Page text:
Definition of enzyme in US English:

enzyme

noun

Biochemistry
  • A substance produced by a living organism which acts as a catalyst to bring about a specific biochemical reaction.

    Most enzymes are proteins with large complex molecules whose action depends on their particular molecular shape. Some enzymes control reactions within cells and some, such as the enzymes involved in digestion, outside them

    • ‘This is probably due to the presence of other enzymes besides the protease.’
    • ‘It appears to be due, in large part, to the activity of a specific enzyme, cytokinin oxidase.’
    • ‘Among these anaerobic proteins are enzymes involved in glycolysis and related processes.’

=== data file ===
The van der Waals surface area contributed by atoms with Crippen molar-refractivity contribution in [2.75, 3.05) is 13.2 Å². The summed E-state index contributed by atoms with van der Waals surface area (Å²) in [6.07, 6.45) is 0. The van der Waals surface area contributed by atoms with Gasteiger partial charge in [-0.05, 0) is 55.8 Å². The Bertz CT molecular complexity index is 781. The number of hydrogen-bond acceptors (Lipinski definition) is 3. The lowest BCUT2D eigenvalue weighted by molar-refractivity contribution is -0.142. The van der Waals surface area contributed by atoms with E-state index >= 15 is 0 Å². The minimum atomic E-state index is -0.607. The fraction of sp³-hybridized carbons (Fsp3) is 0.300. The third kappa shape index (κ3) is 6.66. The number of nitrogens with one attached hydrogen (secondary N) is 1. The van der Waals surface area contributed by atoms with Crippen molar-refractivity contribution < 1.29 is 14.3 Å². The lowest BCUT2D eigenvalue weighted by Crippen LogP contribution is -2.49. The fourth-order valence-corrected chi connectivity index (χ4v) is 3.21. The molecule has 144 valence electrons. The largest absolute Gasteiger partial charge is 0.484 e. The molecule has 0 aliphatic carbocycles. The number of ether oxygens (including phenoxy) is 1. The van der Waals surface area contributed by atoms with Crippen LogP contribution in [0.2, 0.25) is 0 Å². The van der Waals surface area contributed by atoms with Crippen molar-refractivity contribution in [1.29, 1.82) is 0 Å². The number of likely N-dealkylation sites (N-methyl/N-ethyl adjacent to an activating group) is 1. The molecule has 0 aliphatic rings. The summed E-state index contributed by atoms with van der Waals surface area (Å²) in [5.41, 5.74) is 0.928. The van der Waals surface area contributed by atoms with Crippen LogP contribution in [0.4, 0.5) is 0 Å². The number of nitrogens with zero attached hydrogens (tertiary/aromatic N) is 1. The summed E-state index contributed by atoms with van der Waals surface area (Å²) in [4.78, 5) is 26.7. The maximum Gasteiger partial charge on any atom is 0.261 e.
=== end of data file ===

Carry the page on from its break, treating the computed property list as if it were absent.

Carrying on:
• ‘They can act as real enzymes and, by analogy to protein enzymes, are called ribozymes.’
    • ‘It is clear that cells have a variety of relatively specific enzymes able to degrade these compounds.’

Origin

Late 19th century: coined in German from modern Greek enzumos ‘leavened’, from en- ‘within’ + Greek zumē ‘leaven’.

Pronunciation

enzyme

/ˈenzīm//ˈɛnzaɪm/